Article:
- Employees who have direct access to cash or other easily fungible assets may not have a criminal record with recent fraud or theft convictions for a defined period of time, or as required by law
- IT professionals may have, and maintain, a criminal record free from recent cybercrimes or fraud.
- “C”-suite professionals should have, and maintain, a criminal history free of offenses that may bring into doubt their integrity and trustworthiness as they are the voice and face of your organization.
These are just a few examples of the ways organizations are choosing to assess criminal records and job eligibility. When the moment comes to consider a candidate’s criminal record, having a clear view of each position helps you do so fairly and consistently.
Fairness is central to the Fair Credit and Reporting Act (FCRA). The FCRA mandates a two-step adverse action process be followed by any organization deciding to make a negative hiring decision based on information gathered during a background check. The first step, and prior to taking any adverse action, is providing the pre-adverse action notice, which allows candidates the opportunity to correct errors on the report and provide any explanations or additional relevant information. The second step, the final adverse action notice, is taken once the decision not to hire, or any other adverse action, is made. Both these steps provide ample opportunities for conversation and correction. They also ensure that candidates receive copies of their background reports and understand what actions have been taken and why. The need to provide this information also serves as a detriment against inadvertent discrimination.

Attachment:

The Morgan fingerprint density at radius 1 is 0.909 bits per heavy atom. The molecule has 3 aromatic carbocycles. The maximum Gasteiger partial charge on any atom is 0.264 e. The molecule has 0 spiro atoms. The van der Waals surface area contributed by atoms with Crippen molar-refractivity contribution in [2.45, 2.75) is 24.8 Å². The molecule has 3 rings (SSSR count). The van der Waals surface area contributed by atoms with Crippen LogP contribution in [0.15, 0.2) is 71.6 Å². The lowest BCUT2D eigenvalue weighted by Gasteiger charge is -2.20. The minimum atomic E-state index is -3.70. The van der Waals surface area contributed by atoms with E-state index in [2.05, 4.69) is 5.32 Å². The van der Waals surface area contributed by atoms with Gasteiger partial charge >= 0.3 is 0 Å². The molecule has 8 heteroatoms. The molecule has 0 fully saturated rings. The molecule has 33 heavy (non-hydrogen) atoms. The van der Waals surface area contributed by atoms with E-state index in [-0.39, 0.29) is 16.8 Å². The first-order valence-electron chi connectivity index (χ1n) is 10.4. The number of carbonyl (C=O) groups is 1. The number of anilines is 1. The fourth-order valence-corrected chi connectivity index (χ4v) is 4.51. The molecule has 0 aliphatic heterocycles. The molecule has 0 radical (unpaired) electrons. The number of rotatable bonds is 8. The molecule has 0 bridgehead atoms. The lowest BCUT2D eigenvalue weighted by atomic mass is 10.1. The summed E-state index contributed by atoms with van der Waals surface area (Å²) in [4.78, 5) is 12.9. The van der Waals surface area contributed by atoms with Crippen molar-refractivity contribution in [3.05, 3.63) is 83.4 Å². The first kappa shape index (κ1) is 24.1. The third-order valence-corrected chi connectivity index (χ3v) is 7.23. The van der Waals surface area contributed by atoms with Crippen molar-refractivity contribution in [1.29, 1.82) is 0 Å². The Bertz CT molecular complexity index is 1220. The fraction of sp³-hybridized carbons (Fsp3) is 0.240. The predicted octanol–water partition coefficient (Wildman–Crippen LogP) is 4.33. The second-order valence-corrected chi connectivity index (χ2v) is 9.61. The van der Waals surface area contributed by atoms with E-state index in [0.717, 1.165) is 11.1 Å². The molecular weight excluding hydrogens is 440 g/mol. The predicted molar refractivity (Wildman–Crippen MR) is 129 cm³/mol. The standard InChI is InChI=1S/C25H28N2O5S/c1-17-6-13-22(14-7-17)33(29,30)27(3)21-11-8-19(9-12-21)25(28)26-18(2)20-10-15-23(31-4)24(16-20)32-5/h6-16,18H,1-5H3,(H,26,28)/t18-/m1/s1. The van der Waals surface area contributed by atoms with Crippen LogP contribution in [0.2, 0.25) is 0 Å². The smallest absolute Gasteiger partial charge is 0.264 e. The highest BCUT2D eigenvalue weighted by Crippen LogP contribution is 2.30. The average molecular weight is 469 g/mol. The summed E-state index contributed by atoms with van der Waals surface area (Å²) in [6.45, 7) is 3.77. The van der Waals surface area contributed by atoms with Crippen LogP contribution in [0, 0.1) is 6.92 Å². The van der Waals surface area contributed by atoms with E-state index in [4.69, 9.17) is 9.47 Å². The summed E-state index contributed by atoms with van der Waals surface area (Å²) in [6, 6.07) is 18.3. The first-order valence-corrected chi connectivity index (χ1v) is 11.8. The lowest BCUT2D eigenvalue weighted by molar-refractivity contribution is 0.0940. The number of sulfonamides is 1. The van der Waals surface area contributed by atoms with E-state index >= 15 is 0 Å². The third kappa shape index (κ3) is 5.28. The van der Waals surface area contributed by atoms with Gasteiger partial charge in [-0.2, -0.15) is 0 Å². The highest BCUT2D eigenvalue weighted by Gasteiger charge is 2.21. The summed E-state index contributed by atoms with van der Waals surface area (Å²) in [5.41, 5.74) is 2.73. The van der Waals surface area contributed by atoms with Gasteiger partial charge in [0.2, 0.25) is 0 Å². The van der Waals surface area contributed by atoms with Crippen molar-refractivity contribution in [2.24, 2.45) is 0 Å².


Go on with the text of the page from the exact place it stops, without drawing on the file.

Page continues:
Ethical Hiring Benefits Both Sides
Experience shows that fair hiring practices benefit all parties. Firms that are able to institute fair hiring practices that include onboarding individuals with criminal records report the following benefits:
- High retention rates
- Lower rates of misconduct
- Lower turnover costs
- Higher engagement
- Greater empathy
- Creative problem solving
The list of advantages could go on and on.
What’s the best place to begin? Start by having a conversation about these issues at the highest levels. Bringing leadership on board is the best way to make lasting, tangible changes. Then take your efforts to the next level by getting HR and your legal team involved to build a process designed to find and hire the best possible talent for your organization from all walks of life.
Take the time to appreciate and evaluate the individual in front of you. Hiring is always a risk; use criminal record background checks to mitigate that risk. But do it fairly with an eye focused on the candidate, their experience, their skills, and their fit with your company. Informed, fair decisions will protect your business and help it grow. Having a well-documented, carefully crafted policy helps you make those informed decisions while being fair to all applicants.